Scorching summers, late frosts, whipping winds. Mother Nature doesn’t always cooperate.
But farmers — even hobby farmers — can cheat severe weather on their farm or ranch with the help of high tunnels.
What Is a High Tunnel?
A high tunnel is a metal and polythene structure designed to support plant growth, no matter the season. The elongated semi-circle or pointed tunnel sits atop natural soil, rather than planted beds. They’re used in backyards, plant nurseries, livestock farms and cropland alike.
The practice has been around for decades, but is growing in popularity among small farmers. However, the high tunnel is just one type of polytunnel that can help protect crops from the elements.
- Greenhouse: A greenhouse provides year-round, above-ground growing protection. Farmers can control heating, humidity, lighting and ventilation in a sturdy, covered space.
- High tunnel: This single-layered covering offers less protection than a greenhouse, but more flexibility. High tunnels are easily moved, and tall machinery can even drive through the domed structure — hence the “high” in the name.
- Hoop house: Though used interchangeably, the hoop house is generally a smaller version of a high tunnel — making it ideal for hobby farms and backyards.
Is a high tunnel right for your farm? Consider these four benefits.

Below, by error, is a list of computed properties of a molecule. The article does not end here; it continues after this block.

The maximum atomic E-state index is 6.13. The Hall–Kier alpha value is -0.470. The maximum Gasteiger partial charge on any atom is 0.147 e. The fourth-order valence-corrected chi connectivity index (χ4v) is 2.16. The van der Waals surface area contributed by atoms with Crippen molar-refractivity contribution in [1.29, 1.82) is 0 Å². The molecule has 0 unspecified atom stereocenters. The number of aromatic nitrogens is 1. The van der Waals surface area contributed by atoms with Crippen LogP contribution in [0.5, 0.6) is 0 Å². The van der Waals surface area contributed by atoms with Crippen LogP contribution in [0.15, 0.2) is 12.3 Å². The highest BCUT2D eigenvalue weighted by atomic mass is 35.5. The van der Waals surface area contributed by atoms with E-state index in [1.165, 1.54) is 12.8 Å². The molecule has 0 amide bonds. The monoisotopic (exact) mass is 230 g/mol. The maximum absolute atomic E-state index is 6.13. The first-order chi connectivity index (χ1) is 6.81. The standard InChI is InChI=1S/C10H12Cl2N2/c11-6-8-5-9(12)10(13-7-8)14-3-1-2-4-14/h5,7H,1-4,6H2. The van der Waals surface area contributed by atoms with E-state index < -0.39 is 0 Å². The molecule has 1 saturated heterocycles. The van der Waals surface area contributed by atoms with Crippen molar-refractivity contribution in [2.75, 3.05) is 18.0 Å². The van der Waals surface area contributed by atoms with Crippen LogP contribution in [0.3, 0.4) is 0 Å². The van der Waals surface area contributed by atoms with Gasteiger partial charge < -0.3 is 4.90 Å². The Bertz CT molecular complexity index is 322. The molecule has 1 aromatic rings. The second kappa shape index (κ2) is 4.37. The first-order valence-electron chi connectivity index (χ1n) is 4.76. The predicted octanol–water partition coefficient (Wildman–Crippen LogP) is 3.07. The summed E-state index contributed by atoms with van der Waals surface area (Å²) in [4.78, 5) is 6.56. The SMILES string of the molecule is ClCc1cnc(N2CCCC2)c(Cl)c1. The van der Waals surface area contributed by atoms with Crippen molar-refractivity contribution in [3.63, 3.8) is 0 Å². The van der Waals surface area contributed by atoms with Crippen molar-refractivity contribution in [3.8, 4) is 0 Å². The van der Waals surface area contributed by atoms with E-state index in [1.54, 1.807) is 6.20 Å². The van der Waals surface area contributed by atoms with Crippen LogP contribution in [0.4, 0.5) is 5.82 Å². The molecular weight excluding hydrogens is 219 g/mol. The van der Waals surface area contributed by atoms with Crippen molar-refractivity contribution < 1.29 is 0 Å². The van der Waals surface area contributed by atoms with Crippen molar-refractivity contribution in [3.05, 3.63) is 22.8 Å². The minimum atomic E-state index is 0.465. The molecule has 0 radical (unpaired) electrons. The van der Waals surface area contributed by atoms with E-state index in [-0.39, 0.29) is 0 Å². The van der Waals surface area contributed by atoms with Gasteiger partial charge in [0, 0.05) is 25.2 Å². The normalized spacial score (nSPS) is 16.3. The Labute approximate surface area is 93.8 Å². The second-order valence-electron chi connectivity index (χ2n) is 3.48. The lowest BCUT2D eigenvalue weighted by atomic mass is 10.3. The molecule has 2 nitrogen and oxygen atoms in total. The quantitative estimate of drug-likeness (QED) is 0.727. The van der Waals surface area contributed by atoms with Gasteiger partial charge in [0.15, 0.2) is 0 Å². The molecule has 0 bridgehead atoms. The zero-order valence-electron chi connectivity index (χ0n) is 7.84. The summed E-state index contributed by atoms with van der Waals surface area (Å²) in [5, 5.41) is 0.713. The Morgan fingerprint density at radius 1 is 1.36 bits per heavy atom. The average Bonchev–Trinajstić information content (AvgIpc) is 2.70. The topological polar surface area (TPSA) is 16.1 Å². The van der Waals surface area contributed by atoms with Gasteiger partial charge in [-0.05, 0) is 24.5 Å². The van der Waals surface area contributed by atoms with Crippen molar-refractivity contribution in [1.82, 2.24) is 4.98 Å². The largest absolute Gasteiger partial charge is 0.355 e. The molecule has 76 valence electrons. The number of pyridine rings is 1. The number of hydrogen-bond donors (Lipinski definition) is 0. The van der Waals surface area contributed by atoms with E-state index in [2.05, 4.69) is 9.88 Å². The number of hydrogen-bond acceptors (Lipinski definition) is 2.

1. Prolonged Growing Season
Here’s the most obvious benefit of high tunnels: The added protection means farmers can grow more, longer. The USDA National Resources Conservation Service notes high tunnels help farmers extend the growing season earlier in the spring and later in the fall — and some even can grow year-round.
2. Portable Protection
While greenhouses offer the best protection, they’re not easily moved. High tunnels are designed for easy assembly — and easy relocation — to support growing at every stage. Some even have wheels!
3. Controlled Growing Conditions
Basic high tunnels don’t include heating or cooling systems, but farmers can regulate the climate with the proper equipment. And because high tunnels shield your crops from the rain, you’ll need to install an irrigation system. While this means more precise growing conditions, it also comes with a higher price tag.
4. USDA Funding Opportunities
The USDA National Resources Conservation Service offers financial assistance and one-on-one mentorships through its Environmental Quality Incentives Program. The initiative aims to help working farms and ranches implement and improve conservation practices, like high tunnels.
No Tunnel Vision Here
Because high tunnels are moveable, they may qualify as a temporary structure rather than a permanent one. Talk to your Farm Bureau agent today to help ensure your farm, your tunnels and your crops are adequately protected.